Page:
Group A runes were most common in Viking Age Denmark
Old Norse Sumarliði (m.)
Sumarliði is originally a byname meaning ‘summer-traveller’. Although it has also been suggested that it is a variation on Vetrliði ‘a bear in its second year’, the close association of the name with the Viking diaspora supports the ‘summer-traveller’ meaning.
These names likely arose in the Atlantic islands as there is one instance of Sumarliði from the early tenth century attributed to a man of Scottish birth, and several from the time of settlement in Iceland (c. 870-930). It does not appear until late in Norway, but there are several instances after c. 1320. The name is found in runic coin legends as the name of a moneyer operating in the Danish town of Lund between 1065 and 1075 – many of the moneyers in Lund actually came from England, where the name is relatively common. Sumarliði is also found in a place-name in Normandy.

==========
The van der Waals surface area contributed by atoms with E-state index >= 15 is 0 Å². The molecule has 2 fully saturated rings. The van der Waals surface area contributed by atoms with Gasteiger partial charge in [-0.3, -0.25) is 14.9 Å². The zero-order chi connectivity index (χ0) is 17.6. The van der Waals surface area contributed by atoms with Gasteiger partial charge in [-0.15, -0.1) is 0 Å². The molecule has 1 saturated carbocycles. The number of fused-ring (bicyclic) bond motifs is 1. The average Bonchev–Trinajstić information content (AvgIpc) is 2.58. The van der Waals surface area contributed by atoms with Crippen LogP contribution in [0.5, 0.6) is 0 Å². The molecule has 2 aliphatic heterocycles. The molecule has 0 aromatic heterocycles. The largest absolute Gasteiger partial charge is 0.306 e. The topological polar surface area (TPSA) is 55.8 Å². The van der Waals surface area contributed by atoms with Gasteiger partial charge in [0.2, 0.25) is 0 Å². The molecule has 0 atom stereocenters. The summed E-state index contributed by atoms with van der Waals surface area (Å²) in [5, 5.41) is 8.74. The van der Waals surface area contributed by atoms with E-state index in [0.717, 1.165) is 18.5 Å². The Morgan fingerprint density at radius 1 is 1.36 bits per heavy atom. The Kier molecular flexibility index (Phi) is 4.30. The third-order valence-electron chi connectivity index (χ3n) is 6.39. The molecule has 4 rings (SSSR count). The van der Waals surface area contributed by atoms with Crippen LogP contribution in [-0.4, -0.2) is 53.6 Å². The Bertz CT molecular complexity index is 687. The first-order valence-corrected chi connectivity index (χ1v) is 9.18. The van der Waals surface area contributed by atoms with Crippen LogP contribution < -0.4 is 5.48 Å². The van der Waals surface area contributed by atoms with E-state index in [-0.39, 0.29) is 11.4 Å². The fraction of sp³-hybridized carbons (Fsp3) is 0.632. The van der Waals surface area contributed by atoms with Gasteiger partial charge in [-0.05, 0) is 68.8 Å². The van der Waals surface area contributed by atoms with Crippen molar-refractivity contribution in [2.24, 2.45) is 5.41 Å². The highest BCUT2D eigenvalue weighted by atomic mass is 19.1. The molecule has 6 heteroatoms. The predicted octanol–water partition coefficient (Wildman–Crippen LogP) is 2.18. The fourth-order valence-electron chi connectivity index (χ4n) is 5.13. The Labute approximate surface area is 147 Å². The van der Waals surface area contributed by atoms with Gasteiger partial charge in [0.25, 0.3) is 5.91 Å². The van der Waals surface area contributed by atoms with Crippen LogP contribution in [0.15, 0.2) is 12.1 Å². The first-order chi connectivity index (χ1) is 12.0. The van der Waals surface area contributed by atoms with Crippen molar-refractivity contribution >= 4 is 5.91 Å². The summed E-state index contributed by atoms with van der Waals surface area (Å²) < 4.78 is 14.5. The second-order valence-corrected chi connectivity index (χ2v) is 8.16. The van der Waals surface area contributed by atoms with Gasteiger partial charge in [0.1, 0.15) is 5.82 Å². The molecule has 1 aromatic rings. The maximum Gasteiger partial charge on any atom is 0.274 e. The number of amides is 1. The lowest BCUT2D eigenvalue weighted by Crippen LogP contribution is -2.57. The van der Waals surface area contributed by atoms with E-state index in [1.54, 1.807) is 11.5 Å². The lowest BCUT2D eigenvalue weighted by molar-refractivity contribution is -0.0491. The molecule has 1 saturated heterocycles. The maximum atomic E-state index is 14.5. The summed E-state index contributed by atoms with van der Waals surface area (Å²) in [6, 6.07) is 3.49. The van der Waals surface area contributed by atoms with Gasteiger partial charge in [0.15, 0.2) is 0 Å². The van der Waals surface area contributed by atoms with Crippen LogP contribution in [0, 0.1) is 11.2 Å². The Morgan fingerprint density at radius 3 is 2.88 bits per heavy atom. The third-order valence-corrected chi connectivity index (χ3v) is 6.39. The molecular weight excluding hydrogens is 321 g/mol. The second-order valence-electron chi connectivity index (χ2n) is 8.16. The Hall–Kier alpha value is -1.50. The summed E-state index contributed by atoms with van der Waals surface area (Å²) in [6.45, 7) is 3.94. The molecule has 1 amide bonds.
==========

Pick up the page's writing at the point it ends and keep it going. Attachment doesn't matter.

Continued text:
Sumarliði is the first element in three instances of the place-name Somerby, and one of Somersby, Lincolnshire, and the name is also frequently reported independently as a personal name in Domesday Book for Lincolnshire.
Old Norse Name
Features in Saga
Íslendingabók. Landnámabók, ed. Jakob Benediktsson. Íslenzk fornrit I. Reykjavík: Hið íslenzka fornritafélag, 1968, chs 103, 334, 344.
- Viking Names
- coin, male_name, moneyers, personal-name
This object is related to
Find out about Somerby, Lincolnshire.
Lena Peterson, Nordiskt runnamnslexikon: Femte, reviderade utgåvan. Uppsala: Institutet för språk och folkminnen (2007), p. 210.
Gillian Fellows Jensen, Scandinavian Personal Names in Lincolnshire and Yorkshire. Copenhagen: Akademisk Forlag (1968), pp. 270-271.
E.H. Lind, Norsk-isländska dopnamn ock fingerade namn från medeltiden. Uppsala: A.B. Lundequistska Bokhandel (1915), col. 975-978.